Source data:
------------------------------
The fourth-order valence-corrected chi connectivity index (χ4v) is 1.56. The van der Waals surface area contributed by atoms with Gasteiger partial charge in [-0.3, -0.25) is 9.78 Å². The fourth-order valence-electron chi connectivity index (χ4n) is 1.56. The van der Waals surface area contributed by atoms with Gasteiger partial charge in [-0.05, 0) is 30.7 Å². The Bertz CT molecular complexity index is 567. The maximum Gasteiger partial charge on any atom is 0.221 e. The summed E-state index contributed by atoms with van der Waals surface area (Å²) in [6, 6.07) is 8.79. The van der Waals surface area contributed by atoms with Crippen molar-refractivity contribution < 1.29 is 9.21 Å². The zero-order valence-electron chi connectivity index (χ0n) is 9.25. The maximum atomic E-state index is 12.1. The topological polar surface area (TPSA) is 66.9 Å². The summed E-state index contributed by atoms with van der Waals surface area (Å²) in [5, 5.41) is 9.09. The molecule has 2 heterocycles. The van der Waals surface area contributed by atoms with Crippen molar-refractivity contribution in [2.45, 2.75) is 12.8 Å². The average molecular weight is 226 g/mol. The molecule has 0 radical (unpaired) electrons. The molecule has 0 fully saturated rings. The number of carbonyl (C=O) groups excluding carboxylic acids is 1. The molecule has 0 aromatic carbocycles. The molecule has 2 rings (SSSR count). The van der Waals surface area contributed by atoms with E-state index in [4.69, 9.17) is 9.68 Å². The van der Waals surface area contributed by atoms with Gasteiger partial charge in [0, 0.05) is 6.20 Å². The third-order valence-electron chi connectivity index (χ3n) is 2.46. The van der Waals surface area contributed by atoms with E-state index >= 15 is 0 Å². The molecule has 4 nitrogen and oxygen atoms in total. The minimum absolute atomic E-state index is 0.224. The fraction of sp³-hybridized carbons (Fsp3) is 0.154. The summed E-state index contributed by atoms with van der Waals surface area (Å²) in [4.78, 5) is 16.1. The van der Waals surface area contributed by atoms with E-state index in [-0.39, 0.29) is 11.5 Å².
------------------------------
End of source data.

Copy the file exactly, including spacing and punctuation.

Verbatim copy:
The fourth-order valence-corrected chi connectivity index (χ4v) is 1.56. The van der Waals surface area contributed by atoms with Gasteiger partial charge in [-0.3, -0.25) is 9.78 Å². The fourth-order valence-electron chi connectivity index (χ4n) is 1.56. The van der Waals surface area contributed by atoms with Gasteiger partial charge in [-0.05, 0) is 30.7 Å². The Bertz CT molecular complexity index is 567. The maximum Gasteiger partial charge on any atom is 0.221 e. The summed E-state index contributed by atoms with van der Waals surface area (Å²) in [6, 6.07) is 8.79. The van der Waals surface area contributed by atoms with Crippen molar-refractivity contribution < 1.29 is 9.21 Å². The zero-order valence-electron chi connectivity index (χ0n) is 9.25. The maximum atomic E-state index is 12.1. The topological polar surface area (TPSA) is 66.9 Å². The summed E-state index contributed by atoms with van der Waals surface area (Å²) in [5, 5.41) is 9.09. The molecule has 2 heterocycles. The van der Waals surface area contributed by atoms with Crippen molar-refractivity contribution in [2.45, 2.75) is 12.8 Å². The average molecular weight is 226 g/mol. The molecule has 0 radical (unpaired) electrons. The molecule has 0 fully saturated rings. The number of carbonyl (C=O) groups excluding carboxylic acids is 1. The molecule has 0 aromatic carbocycles. The molecule has 2 rings (SSSR count). The van der Waals surface area contributed by atoms with E-state index in [4.69, 9.17) is 9.68 Å². The van der Waals surface area contributed by atoms with Gasteiger partial charge in [0, 0.05) is 6.20 Å². The third-order valence-electron chi connectivity index (χ3n) is 2.46. The van der Waals surface area contributed by atoms with E-state index >= 15 is 0 Å². The molecule has 4 nitrogen and oxygen atoms in total. The minimum absolute atomic E-state index is 0.224. The fraction of sp³-hybridized carbons (Fsp3) is 0.154. The summed E-state index contributed by atoms with van der Waals surface area (Å²) in [4.78, 5) is 16.1. The van der Waals surface area contributed by atoms with E-state index in [-0.39, 0.29) is 11.5 Å².